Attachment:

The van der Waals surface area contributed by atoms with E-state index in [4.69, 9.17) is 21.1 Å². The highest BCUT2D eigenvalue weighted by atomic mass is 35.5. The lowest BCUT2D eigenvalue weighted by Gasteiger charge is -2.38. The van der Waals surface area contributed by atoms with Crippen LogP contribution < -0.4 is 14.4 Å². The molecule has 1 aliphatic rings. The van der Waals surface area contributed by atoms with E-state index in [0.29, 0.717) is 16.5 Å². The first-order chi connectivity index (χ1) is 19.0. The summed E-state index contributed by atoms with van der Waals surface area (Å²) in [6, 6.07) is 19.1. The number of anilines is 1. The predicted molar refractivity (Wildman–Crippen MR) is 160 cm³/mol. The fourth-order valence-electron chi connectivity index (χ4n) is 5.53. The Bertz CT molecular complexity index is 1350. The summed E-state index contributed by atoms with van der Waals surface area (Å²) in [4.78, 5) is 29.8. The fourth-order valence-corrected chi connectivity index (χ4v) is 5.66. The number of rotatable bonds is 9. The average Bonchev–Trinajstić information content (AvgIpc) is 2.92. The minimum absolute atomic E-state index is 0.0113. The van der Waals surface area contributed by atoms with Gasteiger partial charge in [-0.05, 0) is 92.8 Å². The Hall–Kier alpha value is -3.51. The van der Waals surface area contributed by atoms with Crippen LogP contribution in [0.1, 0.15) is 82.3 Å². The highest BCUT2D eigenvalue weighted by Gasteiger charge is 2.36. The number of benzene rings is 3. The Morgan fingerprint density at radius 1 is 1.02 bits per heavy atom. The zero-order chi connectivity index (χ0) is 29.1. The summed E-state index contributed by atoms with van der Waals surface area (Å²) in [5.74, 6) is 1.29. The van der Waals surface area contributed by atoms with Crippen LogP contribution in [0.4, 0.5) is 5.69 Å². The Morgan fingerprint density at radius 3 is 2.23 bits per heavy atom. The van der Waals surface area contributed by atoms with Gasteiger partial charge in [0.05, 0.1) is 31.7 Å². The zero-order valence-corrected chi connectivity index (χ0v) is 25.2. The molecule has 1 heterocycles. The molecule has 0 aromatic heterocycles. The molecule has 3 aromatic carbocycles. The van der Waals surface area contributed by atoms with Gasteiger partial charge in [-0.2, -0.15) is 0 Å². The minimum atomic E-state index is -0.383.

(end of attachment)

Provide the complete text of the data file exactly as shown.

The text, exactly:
The van der Waals surface area contributed by atoms with E-state index in [4.69, 9.17) is 21.1 Å². The highest BCUT2D eigenvalue weighted by atomic mass is 35.5. The lowest BCUT2D eigenvalue weighted by Gasteiger charge is -2.38. The van der Waals surface area contributed by atoms with Crippen LogP contribution < -0.4 is 14.4 Å². The molecule has 1 aliphatic rings. The van der Waals surface area contributed by atoms with E-state index in [0.29, 0.717) is 16.5 Å². The first-order chi connectivity index (χ1) is 19.0. The summed E-state index contributed by atoms with van der Waals surface area (Å²) in [6, 6.07) is 19.1. The number of anilines is 1. The predicted molar refractivity (Wildman–Crippen MR) is 160 cm³/mol. The fourth-order valence-electron chi connectivity index (χ4n) is 5.53. The Bertz CT molecular complexity index is 1350. The summed E-state index contributed by atoms with van der Waals surface area (Å²) in [4.78, 5) is 29.8. The fourth-order valence-corrected chi connectivity index (χ4v) is 5.66. The number of rotatable bonds is 9. The average Bonchev–Trinajstić information content (AvgIpc) is 2.92. The minimum absolute atomic E-state index is 0.0113. The van der Waals surface area contributed by atoms with Gasteiger partial charge in [-0.05, 0) is 92.8 Å². The Hall–Kier alpha value is -3.51. The van der Waals surface area contributed by atoms with Crippen LogP contribution in [0.1, 0.15) is 82.3 Å². The highest BCUT2D eigenvalue weighted by Gasteiger charge is 2.36. The number of benzene rings is 3. The Morgan fingerprint density at radius 1 is 1.02 bits per heavy atom. The zero-order chi connectivity index (χ0) is 29.1. The summed E-state index contributed by atoms with van der Waals surface area (Å²) in [5.74, 6) is 1.29. The van der Waals surface area contributed by atoms with Crippen LogP contribution in [0.4, 0.5) is 5.69 Å². The Morgan fingerprint density at radius 3 is 2.23 bits per heavy atom. The van der Waals surface area contributed by atoms with Gasteiger partial charge in [0.05, 0.1) is 31.7 Å². The zero-order valence-corrected chi connectivity index (χ0v) is 25.2. The molecule has 1 heterocycles. The molecule has 0 aromatic heterocycles. The molecule has 3 aromatic carbocycles. The van der Waals surface area contributed by atoms with Gasteiger partial charge in [-0.2, -0.15) is 0 Å². The minimum atomic E-state index is -0.383.